027004_1_1.jpg

The optical measurements demonstrate the capability to continuously monitor hemodynamic changes during different revascularization operations. During bypass surgery, with the clamping of femoral artery for a long period of time, a significant decrease in blood flow was found to be associated with significant deoxygenation in the calf muscles (see Figs. 2 and 4). After release of the arterial clamping, an immediate increase/recovery in blood flow and oxygenation (reactive hyperemia) was observed. These hemodynamic responses during revascularization are similar to those in calf muscles during thigh arterial cuff occlusion/releasing previously observed.14, 43 This consistence is anticipated since both arterial occlusion (during cuff occlusion) and arterial clamping (during bypass) shut off the blood supply to the lower leg. Furthermore, the clamping/releasing-induced deoxygenation/reoxygenation is similar to the oxygenation response during HA bypass surgery observed in others’ study.3

During PTA, with a temporal resolution of ∼0.5 Hz, DCS flow-oximeter can detect rapid changes in calf rBF induced by short-period (several seconds) balloon inflations and deflations [see Figs. 3 and 4a]. As expected, the short-period perturbations in blood supply (rBF) did not cause large changes in [HbO2] and [Hb] [see Figs. 3, 4b, 4c]. In total, the anticipated muscle hemodynamic variations during bypass surgery and during PTA verify the capability of DCS flow-oximeter for monitoring dynamic physiological events during revascularization.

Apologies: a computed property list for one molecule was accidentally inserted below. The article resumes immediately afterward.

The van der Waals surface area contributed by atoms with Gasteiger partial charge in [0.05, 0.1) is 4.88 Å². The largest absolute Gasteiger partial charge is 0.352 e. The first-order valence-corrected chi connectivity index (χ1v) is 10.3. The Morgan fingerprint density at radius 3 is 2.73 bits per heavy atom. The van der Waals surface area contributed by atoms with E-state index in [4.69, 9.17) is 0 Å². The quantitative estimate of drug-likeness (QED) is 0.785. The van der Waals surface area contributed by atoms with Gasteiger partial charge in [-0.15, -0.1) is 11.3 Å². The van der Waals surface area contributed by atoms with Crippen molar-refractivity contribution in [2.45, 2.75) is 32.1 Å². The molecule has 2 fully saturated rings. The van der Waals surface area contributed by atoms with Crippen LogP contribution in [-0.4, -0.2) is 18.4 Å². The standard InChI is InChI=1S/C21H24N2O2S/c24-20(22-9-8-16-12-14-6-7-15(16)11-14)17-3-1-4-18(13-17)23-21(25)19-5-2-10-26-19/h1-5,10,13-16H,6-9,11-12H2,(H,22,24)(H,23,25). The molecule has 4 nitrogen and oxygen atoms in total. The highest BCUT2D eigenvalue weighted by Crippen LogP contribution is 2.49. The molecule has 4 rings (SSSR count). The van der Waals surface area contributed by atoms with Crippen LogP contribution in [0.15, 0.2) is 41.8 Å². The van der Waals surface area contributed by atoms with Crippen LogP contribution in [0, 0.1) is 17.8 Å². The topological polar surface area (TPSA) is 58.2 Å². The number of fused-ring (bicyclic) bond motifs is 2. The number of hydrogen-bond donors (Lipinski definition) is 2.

Noninvasive quantification of post-revascularization effects in muscle hemodynamics is the major goal of this study. We found in this study that the repairs of the macro-circulation by both bypass graft and PTA resulted in similar post-revascularization responses in calf muscle hemodynamics. Acute blood flow elevations in calf muscles were observed within 20 min after bypass graft and PTA [see Fig. 5a]. The post-bypass rBF elevation may result from the reestablishment of large arterial blood supply to the ischemic muscle as well as the reperfusion after temporary arterial clamping. By contrast, the post-PTA rBF elevations are solely due to the muscle blood flow improvements after arterial revascularization since there was no obvious reactive hyperemia/reperfusion after the short-period arterial inflations.

In contrast to the acute elevation/improvement in muscle blood flow after revascularization, there was no acute post-revascularization improvement in muscle blood oxygenation [see Figs. 5b and 5c], which is consistent with the oxygenation measurement results immediately after HA bypass surgery.3 Although clarification of the reasons for limited acute tissue oxygenation changes requires separate investigations, it is possible that the acute rBF increase may have been balanced by an increase in tissue oxygen utilization immediately after revascularization. The decoupling of muscle blood flow and blood oxygenation after revascularization emphasizes the need for simultaneous monitoring of both parameters.